- Bonds of emerging countries and corporations pay well, but they also carry a lot of risk.
- Analysts and economists expect long-term rates in the U.S. to trade within a range as inflation remains muted and the domestic economic expansion approaches its 10th year — possibly driving a search for yield in emerging markets.
- Some advisors, however, remain unconvinced and choose to take risks only in stocks, using low-risk, high-quality bond investments to balance a portfolio.
There is one good reason to buy the bonds of emerging market countries and corporations. They pay well.
In an environment where the 10-year U.S. Treasury bond yield is struggling to hold 3 percent and the average return on long-term investment grade corporate bonds is barely above 4 percent, the more than 6 percent average yield on emerging market debt is an attractive proposition.
Last year the JPMorgan Global Emerging Market Bond index had a total return of 9.1 percent.
"We believe U.S. investors should have an allocation to emerging market bonds," said Pablo Goldberg, a senior fixed-income strategist for BlackRock, which manages more than $24 billion in assets in a variety of emerging market bond funds. "They have a higher yield, they have good fundamentals, commodities prices are firm, and investors can diversify their currency risk."
There is one good reason not to buy EM bonds, however: They carry a lot of risk.
In the bipolar investment markets post-financial crisis, emerging market assets — both stocks and bonds — have always been among the first assets to suffer when things get volatile. Witness the sharp drop in EM asset values after the so-called Taper Tantrum in 2013, when the Federal Reserve said it would scale back its bond-buying program. The sector experienced a two-year hangover.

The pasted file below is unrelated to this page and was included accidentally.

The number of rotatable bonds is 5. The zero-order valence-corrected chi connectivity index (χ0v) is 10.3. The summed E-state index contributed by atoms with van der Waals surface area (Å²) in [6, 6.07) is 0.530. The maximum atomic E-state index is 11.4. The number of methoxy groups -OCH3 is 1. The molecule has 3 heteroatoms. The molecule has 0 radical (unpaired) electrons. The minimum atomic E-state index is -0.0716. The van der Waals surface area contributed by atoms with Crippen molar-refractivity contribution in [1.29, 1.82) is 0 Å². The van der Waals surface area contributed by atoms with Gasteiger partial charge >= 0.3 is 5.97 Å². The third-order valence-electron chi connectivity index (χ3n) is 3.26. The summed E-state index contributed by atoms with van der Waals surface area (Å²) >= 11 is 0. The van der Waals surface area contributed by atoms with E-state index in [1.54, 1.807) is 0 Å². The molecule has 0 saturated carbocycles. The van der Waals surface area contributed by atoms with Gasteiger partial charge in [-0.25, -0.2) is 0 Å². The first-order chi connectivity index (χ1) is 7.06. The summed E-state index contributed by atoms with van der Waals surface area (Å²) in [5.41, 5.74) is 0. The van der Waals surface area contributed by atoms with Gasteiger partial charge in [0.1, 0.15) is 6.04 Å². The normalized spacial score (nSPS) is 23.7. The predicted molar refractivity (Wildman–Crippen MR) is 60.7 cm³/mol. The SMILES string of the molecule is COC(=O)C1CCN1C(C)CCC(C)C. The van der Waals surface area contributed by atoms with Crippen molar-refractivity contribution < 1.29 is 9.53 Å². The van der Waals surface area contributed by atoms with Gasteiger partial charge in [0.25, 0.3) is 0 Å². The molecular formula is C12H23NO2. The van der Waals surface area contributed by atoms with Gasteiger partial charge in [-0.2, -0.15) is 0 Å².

With the return of volatility in domestic markets, the question now for yield-seekers in emerging markets is whether this time around things will be different.
George Rusnak thinks so.
"The emerging markets are more robust now," said Rusnak, co-head of fixed-income strategy for the Wells Fargo Investment Institute. "More countries and companies issue debt in their own currency, and they have better access to markets across the liquidity curve.
"It makes them better able to withstand challenging times," he added.
These are challenging times. With interest rates in the United States rising, emerging market debt becomes relatively less valuable and prone to flights of capital if a risk off mentality rears its ugly head again. Emerging market currencies have also been falling relative to the U.S. dollar of late. Already, the sector (as represented by the iShares JPMorgan USD Emerging Markets Bond ETF) is down more than 5 percent for the year through May 16. If the 10-year Treasury bond yield continues to rise through the 3 percent level, it will get worse for emerging markets — particularly for local currency denominated funds that suffer from a stronger U.S. dollar.
This time, however, it could be different. For one thing, most analysts and economists expect long-term rates in the United States to trade within a range as inflation remains muted and the domestic economic expansion approaches its 10th year.